If you want to know whom I am, read this."

Foaming with rage, I threw my passport on the table.

A man picked it up and read it, and I knew him to be the superintendent. While my papers were being handed round I saw expressed on every face surprise and indignation, but the superintendent replied haughtily that he was at Amiens to administer justice, and that I could not leave the town unless I paid the fine or gave surety.

"If you are here to do justice, you will look upon my passport as a positive command to speed me on my way, and I bid you yourself be my surety if you are a gentleman."

"Does high birth go bail for breaches of the law in your country?"

"In my country men of high birth do not condescend to take dishonourable employments."

"No service under the king can be dishonourable."

"The hangman would say the same thing."

"Take care what you say."

"Take care what you do. Know, sir, that I am a free man who has been grievously outraged, and know, too, that I fear no one. Throw me out of the window, if you dare."

"Sir," said a lady to me in the voice of the mistress of the house, "in my house there is no throwing out of windows."

"Madam, an angry man makes use of terms which his better reason disowns. I am wronged by a most cruel act of injustice, and I humbly crave your pardon for having offended you. Please to reflect that for the first time in my life I have been oppressed and insulted, and that in a kingdom where I thought myself safe from all but highway robbers. For them I have my pistols, and for the worthy superintendents I have a passport, but I find the latter useless. For the sake of seven ounces of snuff which I bought at St. Omer three weeks ago, this gentleman robs me and interrupts my journey, though the king's majesty is my surety that no one shall interfere with me; he calls on me to pay fifty louis, he delivers me to the rage of his impudent menials and to the derision of the mob, from whom I had to rid myself by my money and the aid of this worthy man beside me. I am treated like a scoundrel, and the man who should have been my defender and deliverer slinks away and hides himself, and adds to the insults I have received. His myrmidons have turned my clothes upside down, and pitchforked my linen at the foot of the town gates, to revenge themselves on me for not giving them twenty, four sous. To-morrow the manner in which I have been treated will be known to the diplomatic bodies at Versailles and Paris, and in a few days it will be in all the newspapers. I will pay not a farthing because I owe not a farthing. Now, sir, am I to send a courier to the Duc de Gesvres?"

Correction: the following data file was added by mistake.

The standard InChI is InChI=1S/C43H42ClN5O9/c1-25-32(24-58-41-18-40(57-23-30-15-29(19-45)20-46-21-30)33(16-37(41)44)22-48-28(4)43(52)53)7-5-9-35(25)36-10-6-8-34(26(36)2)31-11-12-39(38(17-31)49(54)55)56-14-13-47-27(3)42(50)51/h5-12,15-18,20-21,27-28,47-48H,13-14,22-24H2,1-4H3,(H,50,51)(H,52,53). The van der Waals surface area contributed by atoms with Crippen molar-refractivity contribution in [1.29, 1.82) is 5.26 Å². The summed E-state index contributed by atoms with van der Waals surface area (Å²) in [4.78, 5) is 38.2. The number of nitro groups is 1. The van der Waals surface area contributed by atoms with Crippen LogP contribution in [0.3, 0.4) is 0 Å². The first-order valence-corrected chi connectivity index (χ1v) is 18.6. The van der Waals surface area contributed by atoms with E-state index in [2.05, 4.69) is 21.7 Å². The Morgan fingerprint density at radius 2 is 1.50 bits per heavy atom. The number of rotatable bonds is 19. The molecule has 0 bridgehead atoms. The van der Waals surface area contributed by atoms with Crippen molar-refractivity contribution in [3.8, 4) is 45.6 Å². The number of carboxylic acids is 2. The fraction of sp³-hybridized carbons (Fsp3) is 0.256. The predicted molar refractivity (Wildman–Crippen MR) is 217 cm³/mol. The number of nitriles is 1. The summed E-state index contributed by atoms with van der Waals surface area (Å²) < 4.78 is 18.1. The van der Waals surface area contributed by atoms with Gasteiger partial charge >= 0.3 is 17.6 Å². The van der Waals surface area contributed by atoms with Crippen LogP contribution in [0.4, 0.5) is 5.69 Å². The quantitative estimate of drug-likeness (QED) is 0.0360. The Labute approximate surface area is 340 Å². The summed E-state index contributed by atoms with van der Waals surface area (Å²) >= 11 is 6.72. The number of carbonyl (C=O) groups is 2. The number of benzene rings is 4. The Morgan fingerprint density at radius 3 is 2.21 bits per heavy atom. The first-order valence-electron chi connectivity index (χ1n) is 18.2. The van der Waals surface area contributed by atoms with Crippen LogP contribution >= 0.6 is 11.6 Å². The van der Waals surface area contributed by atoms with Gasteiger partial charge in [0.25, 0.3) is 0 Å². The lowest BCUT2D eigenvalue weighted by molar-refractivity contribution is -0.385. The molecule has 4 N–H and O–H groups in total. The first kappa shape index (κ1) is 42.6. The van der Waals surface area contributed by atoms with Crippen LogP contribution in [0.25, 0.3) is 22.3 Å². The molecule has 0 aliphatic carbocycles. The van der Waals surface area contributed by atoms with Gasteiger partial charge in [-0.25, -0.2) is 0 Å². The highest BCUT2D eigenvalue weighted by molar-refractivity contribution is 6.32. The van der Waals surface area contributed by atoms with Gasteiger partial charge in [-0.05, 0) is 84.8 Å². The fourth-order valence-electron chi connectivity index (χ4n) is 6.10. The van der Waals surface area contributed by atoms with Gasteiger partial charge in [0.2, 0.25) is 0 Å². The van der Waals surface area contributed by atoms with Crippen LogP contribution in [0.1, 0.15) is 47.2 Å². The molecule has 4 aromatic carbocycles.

"What you have got to do is to pay, and if you do not care to pay, you may do whatever you like."

"Then, ladies and gentlemen, good-bye. As for you, sir, we shall meet again."

As I was rushing out of the room like a madman, I heard somebody calling out to me in good Italian to wait a minute. I turned round, and saw the voice had proceeded from a man past middle age, who addressed the superintendent thus:--

"Let this gentleman proceed on his journey; I will go bail for him. Do you understand me, superintendent? I will be his surety. You don't know these Italians. I went through the whole of the last war in Italy, and I understand the national character. Besides, I think the gentleman is in the right."

"Very good," said the official, turning to me. "All you have to do is to pay a matter of thirty or forty francs at the customs' office as the affair is already booked."

"I thought I told you that I would not pay a single farthing, and I tell it you again. But who are you, sir," said I, turning to the worthy old man, "who are good enough to become surety for me without knowing me?"

"I am a commissary of musters, sir, and my name is de la Bretonniere. I live in Paris at the 'Hotel de Saxe,' Rue Colombien, where I shall be glad to see you after to-morrow. We will go together to M. Britard, who, after hearing your case, will discharge my bail."

After I had expressed my gratitude, and told him that I would wait upon him without fail, I made my excuses to the mistress of the house and the guests, and left them.

Romance Books
Classic Literature Library

All Pages of This Book